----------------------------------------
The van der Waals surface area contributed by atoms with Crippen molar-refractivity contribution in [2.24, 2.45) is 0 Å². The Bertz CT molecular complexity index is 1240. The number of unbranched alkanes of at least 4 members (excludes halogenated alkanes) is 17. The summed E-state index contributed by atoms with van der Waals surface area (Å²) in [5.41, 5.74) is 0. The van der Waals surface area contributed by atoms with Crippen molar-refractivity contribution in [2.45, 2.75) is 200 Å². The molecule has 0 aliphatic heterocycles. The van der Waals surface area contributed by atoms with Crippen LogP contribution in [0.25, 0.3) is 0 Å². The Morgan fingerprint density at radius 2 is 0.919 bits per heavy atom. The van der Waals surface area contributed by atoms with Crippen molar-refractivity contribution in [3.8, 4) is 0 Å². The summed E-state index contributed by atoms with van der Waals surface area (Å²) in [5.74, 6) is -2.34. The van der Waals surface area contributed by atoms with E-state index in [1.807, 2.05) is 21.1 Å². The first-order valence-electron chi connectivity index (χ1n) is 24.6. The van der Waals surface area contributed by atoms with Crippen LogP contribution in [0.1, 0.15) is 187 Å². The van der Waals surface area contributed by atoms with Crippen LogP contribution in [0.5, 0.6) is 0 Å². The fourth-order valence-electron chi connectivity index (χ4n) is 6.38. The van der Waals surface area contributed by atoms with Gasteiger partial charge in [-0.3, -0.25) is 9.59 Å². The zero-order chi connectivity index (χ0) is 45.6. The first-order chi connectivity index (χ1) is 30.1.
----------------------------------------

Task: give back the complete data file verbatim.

The van der Waals surface area contributed by atoms with Crippen molar-refractivity contribution in [2.24, 2.45) is 0 Å². The Bertz CT molecular complexity index is 1240. The number of unbranched alkanes of at least 4 members (excludes halogenated alkanes) is 17. The summed E-state index contributed by atoms with van der Waals surface area (Å²) in [5.41, 5.74) is 0. The van der Waals surface area contributed by atoms with Crippen molar-refractivity contribution in [2.45, 2.75) is 200 Å². The molecule has 0 aliphatic heterocycles. The van der Waals surface area contributed by atoms with Crippen LogP contribution in [0.25, 0.3) is 0 Å². The Morgan fingerprint density at radius 2 is 0.919 bits per heavy atom. The van der Waals surface area contributed by atoms with Crippen molar-refractivity contribution in [3.8, 4) is 0 Å². The summed E-state index contributed by atoms with van der Waals surface area (Å²) in [5.74, 6) is -2.34. The van der Waals surface area contributed by atoms with E-state index in [1.807, 2.05) is 21.1 Å². The first-order valence-electron chi connectivity index (χ1n) is 24.6. The van der Waals surface area contributed by atoms with Crippen LogP contribution in [0.1, 0.15) is 187 Å². The van der Waals surface area contributed by atoms with Crippen LogP contribution in [0.5, 0.6) is 0 Å². The fourth-order valence-electron chi connectivity index (χ4n) is 6.38. The van der Waals surface area contributed by atoms with Gasteiger partial charge in [-0.3, -0.25) is 9.59 Å². The zero-order chi connectivity index (χ0) is 45.6. The first-order chi connectivity index (χ1) is 30.1.